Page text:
mr. zilla goes to town

Wednesday, November 15, 2006

we must destroy the rule of law... in order to save it!

Thick as a tin of treacle you left in the fridge by accident one night on the turps, that's Ralph Peters in the New York Post:
To master Iraq now - if it could be done - we'd have to fight every faction except the Kurds. Are we willing to do that? Are we willing to kill mass murderers and cold-blooded executioners on the spot? If not, we can't win, no matter what else we do.

Yes, yes! Because extra-judicial executions of captives is just the ticket for defeating an insurgency and bring hope of victory on the home front! You frickin' moron!


Robert McNamara, and his mea maxima culpa over Vietnam:

We failed then as we have since to recognize the limitations of modern high technology military equipment and forces in doctrine in confronting unconventional highly motivated people's movements...

...our misjudgments of friend and foe alike reflected our profound ignorance of a history, culture and politics of the people in that area, and the personalities and habits of their leaders.

We failed to draw Congress and the American people into a full and frank discussion and debate of the pros and cons of large scale U.S. military involvement.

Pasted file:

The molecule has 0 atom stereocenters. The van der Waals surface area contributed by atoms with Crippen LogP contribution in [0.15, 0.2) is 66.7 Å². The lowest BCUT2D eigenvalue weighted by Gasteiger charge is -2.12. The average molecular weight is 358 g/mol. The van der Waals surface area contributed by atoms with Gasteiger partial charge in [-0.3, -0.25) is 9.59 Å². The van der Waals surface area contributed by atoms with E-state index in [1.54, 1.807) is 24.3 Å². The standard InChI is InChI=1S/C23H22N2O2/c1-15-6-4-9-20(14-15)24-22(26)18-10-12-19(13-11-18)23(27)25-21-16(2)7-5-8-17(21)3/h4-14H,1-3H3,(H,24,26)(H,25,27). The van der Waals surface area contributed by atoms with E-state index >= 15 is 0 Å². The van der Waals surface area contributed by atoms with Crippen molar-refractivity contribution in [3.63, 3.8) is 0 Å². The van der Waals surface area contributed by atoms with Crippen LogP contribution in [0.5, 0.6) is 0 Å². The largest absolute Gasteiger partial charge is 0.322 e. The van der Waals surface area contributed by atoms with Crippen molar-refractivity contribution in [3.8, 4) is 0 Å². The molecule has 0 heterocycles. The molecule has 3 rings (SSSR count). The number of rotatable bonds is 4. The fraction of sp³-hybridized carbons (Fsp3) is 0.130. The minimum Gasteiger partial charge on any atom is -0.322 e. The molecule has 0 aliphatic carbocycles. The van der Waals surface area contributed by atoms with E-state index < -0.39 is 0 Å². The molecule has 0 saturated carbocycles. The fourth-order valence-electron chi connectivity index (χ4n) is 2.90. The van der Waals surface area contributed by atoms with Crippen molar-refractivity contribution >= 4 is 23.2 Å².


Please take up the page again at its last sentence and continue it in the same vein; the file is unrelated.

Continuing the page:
...we didn't recognize that neither our people nor our leaders are on a mission. To this day we seem to act in the world as though we know what's right for everybody. We think we're on a mission. We aren't. We weren't then and we aren't today. And where our own security is at stake, I'm prepared to say act unilaterally, militarily. Where our security is not at stake, not directly at stake, narrowly defined, then I believe that our judgement of what is in another people's interest, should be put to the test of open discussion, open debate, and international forum. And we shouldn't act unilaterally militarily under any circumstances. And we shouldn't act militarily in conjunction with others until that debate has taken place. We don't have the God-given right to shape every nation to our own image.

(applause)

Well, you can clap but we're still trying to do it, and that's sad.

This speech was given in 1995.

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